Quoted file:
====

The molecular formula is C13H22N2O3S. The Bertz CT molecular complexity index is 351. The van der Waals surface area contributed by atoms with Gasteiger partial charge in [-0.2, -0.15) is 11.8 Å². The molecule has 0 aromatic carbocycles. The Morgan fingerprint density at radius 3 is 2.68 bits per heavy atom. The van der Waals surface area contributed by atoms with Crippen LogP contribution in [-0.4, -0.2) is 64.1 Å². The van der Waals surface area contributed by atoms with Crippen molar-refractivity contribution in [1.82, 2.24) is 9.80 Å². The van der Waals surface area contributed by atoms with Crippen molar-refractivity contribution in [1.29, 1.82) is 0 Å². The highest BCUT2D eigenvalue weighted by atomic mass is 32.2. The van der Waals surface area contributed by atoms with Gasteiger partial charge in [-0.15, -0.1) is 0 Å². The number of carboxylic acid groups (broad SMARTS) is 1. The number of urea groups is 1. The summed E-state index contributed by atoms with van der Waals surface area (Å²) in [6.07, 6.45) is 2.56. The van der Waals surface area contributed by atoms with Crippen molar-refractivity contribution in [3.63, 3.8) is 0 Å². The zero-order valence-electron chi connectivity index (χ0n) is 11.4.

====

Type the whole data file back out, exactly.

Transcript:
The molecular formula is C13H22N2O3S. The Bertz CT molecular complexity index is 351. The van der Waals surface area contributed by atoms with Gasteiger partial charge in [-0.2, -0.15) is 11.8 Å². The molecule has 0 aromatic carbocycles. The Morgan fingerprint density at radius 3 is 2.68 bits per heavy atom. The van der Waals surface area contributed by atoms with Crippen LogP contribution in [-0.4, -0.2) is 64.1 Å². The van der Waals surface area contributed by atoms with Crippen molar-refractivity contribution in [1.82, 2.24) is 9.80 Å². The van der Waals surface area contributed by atoms with Crippen molar-refractivity contribution in [1.29, 1.82) is 0 Å². The highest BCUT2D eigenvalue weighted by atomic mass is 32.2. The van der Waals surface area contributed by atoms with Gasteiger partial charge in [-0.15, -0.1) is 0 Å². The number of carboxylic acid groups (broad SMARTS) is 1. The number of urea groups is 1. The summed E-state index contributed by atoms with van der Waals surface area (Å²) in [6.07, 6.45) is 2.56. The van der Waals surface area contributed by atoms with Crippen molar-refractivity contribution in [3.63, 3.8) is 0 Å². The zero-order valence-electron chi connectivity index (χ0n) is 11.4.